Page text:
16,000 miles from new
1958 ROVER FOUR DOOR SALOON
Registration No. PJN 537
Chassis No. 600 800 707
Engine No. 600 800 806
Black with tan leather interior.
Engine: four cylinders in-line, 1997cc, overhead inlet, inclined side exhaust valves, 60bhp at 4000rpm, single SU carburettor; Clutch: single plate; Gearbox: four speed manual with freewheel; Brakes: servo assisted hydraulic drum; Suspension: Independent front with coil springs, semi-elliptic leaf springs to live rear axle; Right-hand drive.
The Rover company's history stretches well back into the last century, first as a sewing machine maker, then as builders of John Starley's revolutionary Safety Bicycle, the prototype of all modern cycles. In 1904 came the inevitable move into automobiles and in the mid-thirties, under the control of the very able Wilks family, Rover set out to appeal to the highly conservative professional middle classes of the day. Their slogan, 'One of Britian's Fine Cars', was suitably understated, but it was soon understood that it implied a certain care in manufacturing, tasteful, distinctive styling, refinement and smoothness on the road. The company prospered. Cautiously it introduced successive generations of improved designs, each derived from the previous range and indentified in the factory with the 'P' prefix.
In 1949 they announced their new P4 range. The first arrival was officially titled the 75, its rugged chassis clad by an up-to-date full-width bodyshell much influenced by the groundbreaking 1947/8 Studebakers and powered by an excellent six cylinder engine. The 75 went on to become the mainstay of the P4 range for a decade. As usual with Rover there were many variants, from the four cylinder 60 first seen in 1953, to the high performance 105S of 1956, before production finally ended in 1964 after well over 130,000 P4's had left the Solihull factory. Although it was intended to attract the interest of Rover owners who sought frugal fuel consumption and lower maintenence costs, the 60 was in no sense a 'poor relation'. It was as meticulously turned out and equipped as its six cylinder sisters. The docile engine was notably smooth. Rather lighter than the sixes, it was considered to give the 60 more nimble handling. Correctly used, the freewheel eased gearchanging and improved economy.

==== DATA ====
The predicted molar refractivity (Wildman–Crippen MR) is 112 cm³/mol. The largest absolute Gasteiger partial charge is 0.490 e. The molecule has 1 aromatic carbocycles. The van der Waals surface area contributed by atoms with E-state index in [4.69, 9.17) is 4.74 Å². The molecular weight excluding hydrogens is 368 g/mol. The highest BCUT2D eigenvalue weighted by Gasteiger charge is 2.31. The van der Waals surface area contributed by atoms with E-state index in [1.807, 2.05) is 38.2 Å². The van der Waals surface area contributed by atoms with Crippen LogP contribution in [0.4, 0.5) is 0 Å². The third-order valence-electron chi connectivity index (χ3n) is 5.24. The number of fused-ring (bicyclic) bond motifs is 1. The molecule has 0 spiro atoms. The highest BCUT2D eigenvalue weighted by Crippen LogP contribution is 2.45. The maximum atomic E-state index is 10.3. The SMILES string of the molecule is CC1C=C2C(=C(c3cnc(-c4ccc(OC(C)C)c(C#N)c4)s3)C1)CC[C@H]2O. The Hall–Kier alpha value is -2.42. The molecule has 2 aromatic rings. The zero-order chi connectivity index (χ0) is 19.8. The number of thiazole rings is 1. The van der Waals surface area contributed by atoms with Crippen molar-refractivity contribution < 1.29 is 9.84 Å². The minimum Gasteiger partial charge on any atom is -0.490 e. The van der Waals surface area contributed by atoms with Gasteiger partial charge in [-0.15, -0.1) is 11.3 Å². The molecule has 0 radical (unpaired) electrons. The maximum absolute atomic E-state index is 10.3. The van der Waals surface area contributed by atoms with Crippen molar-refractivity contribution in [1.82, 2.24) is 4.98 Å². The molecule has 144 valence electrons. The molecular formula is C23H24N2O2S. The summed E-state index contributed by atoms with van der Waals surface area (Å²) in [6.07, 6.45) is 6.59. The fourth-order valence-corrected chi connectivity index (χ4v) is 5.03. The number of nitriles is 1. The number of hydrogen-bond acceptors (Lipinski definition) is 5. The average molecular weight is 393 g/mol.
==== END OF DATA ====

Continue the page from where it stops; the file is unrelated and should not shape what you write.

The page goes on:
With a recorded mileage of some 16,000 miles, this highly original example may be said to be little more than 'nicely run-in'. It has been carefully stored for most of its life, being put back into service only last autumn. The black cellulose paintwork is described as in very good original condition, as are the brightwork, tan leather interior and polished wood cappings and fillets.
The car's service history is understood to be complete and the present owner comments that of the car's listed three owners, only two have driven it. The Rover carries an MOT until June 1998.
This Rover 60 represents an increasingly rare opportunity to acquire a pristine, original and well-maintained example of a distinguished marque.